“We’ll raise capital spending to boost infrastructure in order to support domestic connectivity, energy and food and to support the economy,” Yudhoyono said yesterday, pledging to maintain the fiscal deficit at a “safe level” and reduce debt.

Capital spending will be allocated to outlays on power plants and to build 4,431 kilometers (2,753 miles) of roads, 15 new airports and 380 kilometers of railway, said Yudhoyono, who was re-elected in 2009 for a second five-year term.

Najib’s Measures

In Malaysia, Prime Minister Najib Razak has raised civil servant salaries and pensions, waived school fees and increased handouts for the poor under a 232.8 billion-ringgit ($74 billion) budget this year as he works to boost support ahead of a general election that must be called by early 2013. In June, his government proposed to expand the annual allocation by 13.4 billion ringgit.

Najib unveiled an Economic Transformation Program in 2010 that identified $444 billion of private-sector led projects for the current decade. The economy unexpectedly quickened last quarter, growing 5.4 percent, and the central bank said this week that 2012 growth may be at the upper end of the 4 percent- to-5 percent forecast range.

Philippine Spending

Philippine President Benigno Aquino asked lawmakers last month to approve a record 2 trillion-peso ($47 billion) budget for 2013 as he increases spending on roads, hospitals and schools. The $225 billion economy expanded 6.4 percent in the first quarter, the most since 2010.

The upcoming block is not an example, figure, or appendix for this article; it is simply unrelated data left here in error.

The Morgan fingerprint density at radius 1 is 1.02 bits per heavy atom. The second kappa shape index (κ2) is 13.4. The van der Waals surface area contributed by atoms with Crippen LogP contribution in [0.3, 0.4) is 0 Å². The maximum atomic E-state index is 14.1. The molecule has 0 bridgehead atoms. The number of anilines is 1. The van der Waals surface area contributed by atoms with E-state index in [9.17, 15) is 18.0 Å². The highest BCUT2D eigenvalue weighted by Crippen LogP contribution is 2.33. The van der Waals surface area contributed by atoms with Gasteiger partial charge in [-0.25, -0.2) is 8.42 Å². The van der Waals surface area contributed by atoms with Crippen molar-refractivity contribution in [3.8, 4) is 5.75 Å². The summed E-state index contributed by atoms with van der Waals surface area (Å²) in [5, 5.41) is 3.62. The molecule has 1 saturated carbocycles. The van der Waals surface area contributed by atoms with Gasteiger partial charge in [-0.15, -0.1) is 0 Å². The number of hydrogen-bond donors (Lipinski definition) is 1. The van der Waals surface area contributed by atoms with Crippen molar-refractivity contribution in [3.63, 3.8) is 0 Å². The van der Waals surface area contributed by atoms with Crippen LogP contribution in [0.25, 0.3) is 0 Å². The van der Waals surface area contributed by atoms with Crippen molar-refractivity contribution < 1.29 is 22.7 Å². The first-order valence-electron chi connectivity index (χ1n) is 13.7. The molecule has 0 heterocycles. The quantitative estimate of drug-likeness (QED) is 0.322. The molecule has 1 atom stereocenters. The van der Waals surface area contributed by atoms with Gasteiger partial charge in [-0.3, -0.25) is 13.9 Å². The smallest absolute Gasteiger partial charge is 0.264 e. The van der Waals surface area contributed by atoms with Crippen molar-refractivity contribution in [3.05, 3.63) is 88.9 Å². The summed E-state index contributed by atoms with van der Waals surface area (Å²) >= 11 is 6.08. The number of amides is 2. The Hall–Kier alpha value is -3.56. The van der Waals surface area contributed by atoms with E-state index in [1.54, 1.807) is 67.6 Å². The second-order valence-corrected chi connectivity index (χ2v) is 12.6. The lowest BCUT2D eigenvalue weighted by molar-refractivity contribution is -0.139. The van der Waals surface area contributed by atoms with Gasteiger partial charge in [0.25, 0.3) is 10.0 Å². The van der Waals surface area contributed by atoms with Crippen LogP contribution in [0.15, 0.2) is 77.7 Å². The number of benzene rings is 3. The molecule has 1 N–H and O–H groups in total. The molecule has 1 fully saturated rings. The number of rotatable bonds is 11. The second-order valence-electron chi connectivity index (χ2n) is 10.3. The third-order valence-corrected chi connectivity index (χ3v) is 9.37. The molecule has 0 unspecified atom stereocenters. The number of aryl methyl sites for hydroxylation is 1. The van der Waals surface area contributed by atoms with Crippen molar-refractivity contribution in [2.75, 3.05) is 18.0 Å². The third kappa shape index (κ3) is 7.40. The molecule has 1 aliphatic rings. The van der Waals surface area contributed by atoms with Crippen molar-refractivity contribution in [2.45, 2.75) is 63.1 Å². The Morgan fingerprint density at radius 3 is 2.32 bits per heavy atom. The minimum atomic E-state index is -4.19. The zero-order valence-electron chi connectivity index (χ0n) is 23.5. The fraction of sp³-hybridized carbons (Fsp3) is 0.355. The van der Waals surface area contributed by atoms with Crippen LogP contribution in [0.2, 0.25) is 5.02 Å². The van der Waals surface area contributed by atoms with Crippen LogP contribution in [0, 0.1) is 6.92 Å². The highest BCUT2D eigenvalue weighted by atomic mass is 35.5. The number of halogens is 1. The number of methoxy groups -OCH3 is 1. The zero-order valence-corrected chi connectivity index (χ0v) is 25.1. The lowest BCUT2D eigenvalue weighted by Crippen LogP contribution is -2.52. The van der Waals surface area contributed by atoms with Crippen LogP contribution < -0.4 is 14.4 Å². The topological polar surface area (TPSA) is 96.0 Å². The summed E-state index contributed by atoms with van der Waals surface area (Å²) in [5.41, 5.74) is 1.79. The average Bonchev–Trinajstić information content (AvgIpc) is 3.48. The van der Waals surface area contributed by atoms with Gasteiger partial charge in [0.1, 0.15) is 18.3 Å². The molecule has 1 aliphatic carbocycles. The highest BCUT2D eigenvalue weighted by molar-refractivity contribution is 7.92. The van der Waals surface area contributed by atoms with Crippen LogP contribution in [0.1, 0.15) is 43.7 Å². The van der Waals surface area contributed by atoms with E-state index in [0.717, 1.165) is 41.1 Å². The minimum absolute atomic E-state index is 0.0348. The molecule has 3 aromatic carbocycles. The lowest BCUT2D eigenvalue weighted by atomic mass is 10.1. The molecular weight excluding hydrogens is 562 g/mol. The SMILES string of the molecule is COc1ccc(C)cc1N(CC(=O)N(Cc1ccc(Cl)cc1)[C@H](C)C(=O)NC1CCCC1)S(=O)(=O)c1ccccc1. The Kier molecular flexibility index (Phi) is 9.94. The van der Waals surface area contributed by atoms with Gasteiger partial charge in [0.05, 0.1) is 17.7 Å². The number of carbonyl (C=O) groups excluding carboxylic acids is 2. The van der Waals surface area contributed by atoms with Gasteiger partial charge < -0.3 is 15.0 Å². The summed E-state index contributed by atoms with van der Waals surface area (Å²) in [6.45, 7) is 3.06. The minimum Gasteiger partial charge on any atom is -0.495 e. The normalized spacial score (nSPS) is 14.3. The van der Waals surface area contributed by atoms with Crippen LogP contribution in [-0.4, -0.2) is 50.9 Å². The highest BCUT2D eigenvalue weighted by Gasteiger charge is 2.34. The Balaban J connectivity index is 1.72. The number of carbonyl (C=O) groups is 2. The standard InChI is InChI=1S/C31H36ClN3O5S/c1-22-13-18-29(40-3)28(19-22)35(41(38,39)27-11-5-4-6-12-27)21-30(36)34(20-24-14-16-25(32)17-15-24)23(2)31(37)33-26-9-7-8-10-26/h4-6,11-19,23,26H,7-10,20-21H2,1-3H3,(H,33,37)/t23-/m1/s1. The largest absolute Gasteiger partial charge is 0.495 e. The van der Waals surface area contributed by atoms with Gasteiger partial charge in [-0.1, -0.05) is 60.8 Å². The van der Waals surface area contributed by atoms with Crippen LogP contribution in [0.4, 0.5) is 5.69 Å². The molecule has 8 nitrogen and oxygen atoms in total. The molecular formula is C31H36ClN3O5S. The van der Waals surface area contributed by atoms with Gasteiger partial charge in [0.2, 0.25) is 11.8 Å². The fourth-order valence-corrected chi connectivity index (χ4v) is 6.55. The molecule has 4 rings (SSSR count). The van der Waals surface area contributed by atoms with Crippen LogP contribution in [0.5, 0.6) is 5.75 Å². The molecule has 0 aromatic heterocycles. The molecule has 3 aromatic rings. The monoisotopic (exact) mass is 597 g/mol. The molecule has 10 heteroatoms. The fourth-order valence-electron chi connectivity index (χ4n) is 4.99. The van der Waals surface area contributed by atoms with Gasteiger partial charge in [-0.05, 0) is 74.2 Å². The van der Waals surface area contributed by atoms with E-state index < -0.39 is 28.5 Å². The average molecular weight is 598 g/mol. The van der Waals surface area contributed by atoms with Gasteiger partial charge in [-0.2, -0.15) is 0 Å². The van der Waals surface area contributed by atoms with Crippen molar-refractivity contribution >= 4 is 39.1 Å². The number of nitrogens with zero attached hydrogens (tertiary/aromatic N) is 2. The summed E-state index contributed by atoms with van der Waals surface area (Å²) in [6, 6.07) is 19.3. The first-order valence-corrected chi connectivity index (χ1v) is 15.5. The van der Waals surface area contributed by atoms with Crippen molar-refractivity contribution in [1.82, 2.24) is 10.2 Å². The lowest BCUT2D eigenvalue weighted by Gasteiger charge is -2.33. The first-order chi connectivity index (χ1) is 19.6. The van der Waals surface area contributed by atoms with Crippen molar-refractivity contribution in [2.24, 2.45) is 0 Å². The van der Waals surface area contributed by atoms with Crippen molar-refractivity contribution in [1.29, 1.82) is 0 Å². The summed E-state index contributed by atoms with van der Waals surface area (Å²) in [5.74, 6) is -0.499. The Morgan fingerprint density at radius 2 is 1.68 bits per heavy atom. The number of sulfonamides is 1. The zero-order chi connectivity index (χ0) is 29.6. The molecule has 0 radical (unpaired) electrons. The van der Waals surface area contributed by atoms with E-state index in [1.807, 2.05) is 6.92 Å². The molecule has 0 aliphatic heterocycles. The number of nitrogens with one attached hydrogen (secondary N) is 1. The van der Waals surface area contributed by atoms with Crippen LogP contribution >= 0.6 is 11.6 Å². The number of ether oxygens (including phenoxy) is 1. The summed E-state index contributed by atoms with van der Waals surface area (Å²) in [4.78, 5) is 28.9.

In Indonesia, Yudhoyono’s administration wants to reduce government subsidies for fuel to put the money to more productive use. He told lawmakers yesterday that savings could be used to boost infrastructure, and called for fiscal prudence. His efforts to contain the budget deficit this year were hindered by lawmakers rejecting a proposal to increase the price of fuel.

The president forecast subsidy spending will expand 18 percent in 2013. He plans to allocate 17.2 trillion rupiah for food and 274.7 trillion rupiah for energy.

Corruption, Delays

Gains in the president’s economic development program have been undermined by corruption scandals and project delays caused by land disputes. The president signed regulations this month that set a maximum completion time of 583 days for the land acquisition process for public projects.

“When infrastructure projects run it’ll reduce unemployment, increase purchasing power and spur growth,” Fauzi Ichsan, a senior economist at Standard Chartered Plc in Jakarta, said before the budget speech. “Indonesia needs more spending to boost infrastructure but the problem is the realization of projects are too slow.”

The rupiah has fallen more than 4 percent this year against the dollar as investors pulled funds from emerging markets. Still, growth in the $847 billion economy unexpectedly accelerated to 6.37 percent last quarter as rising investment countered declining exports.

Indonesia’s foreign and domestic investment rose 28 percent to 148.1 trillion rupiah in the first six months of 2012, according to the Investment Coordinating Board.

To contact the reporters on this story: Shamim Adam in Singapore at sadam2@bloomberg.net; Novrida Manurung at nmanurung@bloomberg.net

To contact the editor responsible for this story: Stephanie Phang at sphang@bloomberg.net